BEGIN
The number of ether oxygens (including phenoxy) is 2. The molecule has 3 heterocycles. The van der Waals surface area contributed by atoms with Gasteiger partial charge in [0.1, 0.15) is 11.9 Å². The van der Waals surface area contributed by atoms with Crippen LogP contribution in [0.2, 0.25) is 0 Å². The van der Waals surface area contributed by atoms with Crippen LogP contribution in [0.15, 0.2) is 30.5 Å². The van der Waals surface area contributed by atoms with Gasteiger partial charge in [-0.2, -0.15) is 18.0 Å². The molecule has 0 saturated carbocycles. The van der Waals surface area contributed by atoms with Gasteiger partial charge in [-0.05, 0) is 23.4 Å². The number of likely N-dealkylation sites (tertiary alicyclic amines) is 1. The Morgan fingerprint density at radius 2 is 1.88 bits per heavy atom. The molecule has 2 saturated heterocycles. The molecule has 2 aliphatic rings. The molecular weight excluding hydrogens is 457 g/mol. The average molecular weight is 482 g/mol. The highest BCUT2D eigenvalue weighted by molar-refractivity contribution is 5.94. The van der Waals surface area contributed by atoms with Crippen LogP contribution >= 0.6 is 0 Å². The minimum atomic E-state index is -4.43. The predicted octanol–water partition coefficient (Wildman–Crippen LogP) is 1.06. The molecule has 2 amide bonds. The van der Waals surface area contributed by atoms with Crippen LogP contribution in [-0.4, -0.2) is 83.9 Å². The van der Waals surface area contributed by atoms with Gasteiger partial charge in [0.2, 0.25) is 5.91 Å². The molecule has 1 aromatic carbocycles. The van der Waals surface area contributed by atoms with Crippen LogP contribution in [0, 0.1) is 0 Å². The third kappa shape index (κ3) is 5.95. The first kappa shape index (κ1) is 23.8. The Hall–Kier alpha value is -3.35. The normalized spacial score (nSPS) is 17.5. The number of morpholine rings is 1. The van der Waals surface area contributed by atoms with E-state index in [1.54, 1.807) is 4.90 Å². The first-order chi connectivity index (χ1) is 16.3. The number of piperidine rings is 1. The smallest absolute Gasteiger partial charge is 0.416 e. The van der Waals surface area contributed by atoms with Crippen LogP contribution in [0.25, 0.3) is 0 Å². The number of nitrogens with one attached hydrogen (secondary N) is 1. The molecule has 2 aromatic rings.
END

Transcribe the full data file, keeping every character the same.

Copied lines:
The number of ether oxygens (including phenoxy) is 2. The molecule has 3 heterocycles. The van der Waals surface area contributed by atoms with Gasteiger partial charge in [0.1, 0.15) is 11.9 Å². The van der Waals surface area contributed by atoms with Crippen LogP contribution in [0.2, 0.25) is 0 Å². The van der Waals surface area contributed by atoms with Crippen LogP contribution in [0.15, 0.2) is 30.5 Å². The van der Waals surface area contributed by atoms with Gasteiger partial charge in [-0.2, -0.15) is 18.0 Å². The molecule has 0 saturated carbocycles. The van der Waals surface area contributed by atoms with Gasteiger partial charge in [-0.05, 0) is 23.4 Å². The number of likely N-dealkylation sites (tertiary alicyclic amines) is 1. The Morgan fingerprint density at radius 2 is 1.88 bits per heavy atom. The molecule has 2 saturated heterocycles. The molecule has 2 aliphatic rings. The molecular weight excluding hydrogens is 457 g/mol. The average molecular weight is 482 g/mol. The highest BCUT2D eigenvalue weighted by molar-refractivity contribution is 5.94. The van der Waals surface area contributed by atoms with Crippen LogP contribution >= 0.6 is 0 Å². The minimum atomic E-state index is -4.43. The predicted octanol–water partition coefficient (Wildman–Crippen LogP) is 1.06. The molecule has 2 amide bonds. The van der Waals surface area contributed by atoms with Crippen LogP contribution in [-0.4, -0.2) is 83.9 Å². The van der Waals surface area contributed by atoms with Gasteiger partial charge in [0.2, 0.25) is 5.91 Å². The molecule has 1 aromatic carbocycles. The van der Waals surface area contributed by atoms with Crippen LogP contribution in [0, 0.1) is 0 Å². The third kappa shape index (κ3) is 5.95. The first kappa shape index (κ1) is 23.8. The Hall–Kier alpha value is -3.35. The normalized spacial score (nSPS) is 17.5. The number of morpholine rings is 1. The van der Waals surface area contributed by atoms with E-state index in [1.54, 1.807) is 4.90 Å². The first-order chi connectivity index (χ1) is 16.3. The number of piperidine rings is 1. The smallest absolute Gasteiger partial charge is 0.416 e. The van der Waals surface area contributed by atoms with Crippen LogP contribution in [0.25, 0.3) is 0 Å². The number of nitrogens with one attached hydrogen (secondary N) is 1. The molecule has 2 aromatic rings.